“People expect political reform and want to see it happening”

Yesterday, the chamber discussed a motion put down by the Technical Group on reform of the Oireachtas. Amongst the proposals put forward by the group included the abolition of the whip system and allowing committee input prior to drafting legislation. The full motion can be viewed here.  I spoke in support of the government amendment which cited reform proposals in the Programme for Government. The amendment can be viewed here.

There is no reason why there should not be debate here about the need to change the way the House operates and the practices which may be in existence for decades. As Deputy Eoghan Murphy argued, we should address the elements that should be changed, and I have no problem with the debate or the Technical Group raising those issues.

The point regarding the Whip system has been ventilated and I will not repeat it other than to pose a question. How could it be abolished and who would do so? How can the Dáil determine that people cannot come together in a voluntary way through a political party, make decisions together by compromise and come to the House to vote in a particular way? It is not open to the Dáil to abolish the party political system or the Whips in the sense proposed in the motion. As a result the argument against the Whip system is really unconvincing, demonstrating a frustration which Independents in the Dáil and Seanad have with the system. That is natural and although there is a luxury in being an Independent, those Members must also face the obstacles relating to the processing of business and the ability, essentially, to get work done in this Parliament. As Deputy Stagg and others have argued, practices have evolved through political parties because they are at the heart of our current system. Apart from that it is good to have this debate.

Everybody is in favour of reform and apart from the Whip issue, we are probably all in agreement. There is very little difference between the original motion and the amendments. Calling for reform is one thing, but implementing it or setting it out on paper is another. Prior to the election, the Labour Party carefully and at some length examined this issue. My colleague, the Minister, Deputy Brendan Howlin, set out in a document 140 proposals for genuinely radical change that would appeal to Members on all sides of the House. It took us a considerable period to analyse the problem and set out proposals which could be implemented.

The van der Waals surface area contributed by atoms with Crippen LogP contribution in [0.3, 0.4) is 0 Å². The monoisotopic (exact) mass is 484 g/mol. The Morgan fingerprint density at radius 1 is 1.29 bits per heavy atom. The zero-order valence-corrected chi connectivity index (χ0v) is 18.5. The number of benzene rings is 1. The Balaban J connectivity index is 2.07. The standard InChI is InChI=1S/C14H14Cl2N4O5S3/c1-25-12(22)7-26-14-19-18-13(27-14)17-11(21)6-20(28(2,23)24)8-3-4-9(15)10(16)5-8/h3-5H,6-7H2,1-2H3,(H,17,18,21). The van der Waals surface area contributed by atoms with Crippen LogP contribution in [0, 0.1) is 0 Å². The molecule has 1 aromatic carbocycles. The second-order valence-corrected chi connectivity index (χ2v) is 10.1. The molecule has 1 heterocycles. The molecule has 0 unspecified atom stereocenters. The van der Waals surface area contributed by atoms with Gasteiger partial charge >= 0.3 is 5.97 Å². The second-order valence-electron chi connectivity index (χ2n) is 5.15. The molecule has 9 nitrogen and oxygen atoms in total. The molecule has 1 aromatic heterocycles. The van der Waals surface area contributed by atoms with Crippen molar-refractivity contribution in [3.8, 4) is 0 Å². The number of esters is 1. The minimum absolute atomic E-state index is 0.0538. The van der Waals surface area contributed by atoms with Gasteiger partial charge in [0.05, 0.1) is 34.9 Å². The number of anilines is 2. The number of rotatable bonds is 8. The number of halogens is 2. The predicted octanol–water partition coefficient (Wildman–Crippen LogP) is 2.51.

Deputy Murphy is right to express frustration at how the House operates but change requires the unpicking of entrenched practices and the way business has been done for many years. Every time we look at a practice we can find a reason for its existence. Although we may want to get rid of it, we can see the rationale behind it so we have to unpick the practice in order to change it. We should do that, and every Member should be involved in the process. The necessity for reform should not be the subject of contentious debate, although some of the individual aspects may cause people to differ. Deputy Stagg is right when he states that the process is ongoing and the impression should not be given that the matter is purely within the remit of the Government. Opposition parties should be involved, and I hope they will be.

I was struck by some of the debate, particularly when Deputy Catherine Murphy spoke more broadly about civic morality. It was a good issue to bring to the heart of the debate. There is a great expectation amongst the people for this Dáil. This does not just relate to the economy and the principal issues that must be addressed, but how we do our business. People expect change and want to see it happening. That is a reason for us to proceed with the constitutional convention, although there is little detail yet as to how it will operate. That would be a genuine opportunity for us to examine the kind of republic we have and the sort of change we want to see in the republic.

I will comment on the committee system. There is general agreement that the committees should be vested with real powers. The committees should be given a genuinely enhanced status. It should not just be a question of rhetoric that the Government will take committees seriously – as I am sure it will – and provide additional resources; we must see that happen. As parliamentarians we should stand up for the Parliament and our independent role, separate from the Government, even if we support that Government. We have a crucial role to play on behalf of the people who sent us here. We are right to demand that the Government should take the committees seriously, attend them and resource them. They should have an enhanced status.

We also have a responsibility in regard to how we conduct our business in committees. They ought not to be opportunities for grandstanding and set pieces, and we need to learn discipline with regard, for example, to scrutinising witnesses and asking questions. Many people have forgotten how to ask questions. A question is not a statement. I say with all due respect to my colleagues that we should take the committee system seriously. Let us be seen to make it work rather than simply expect the Government to do all the work.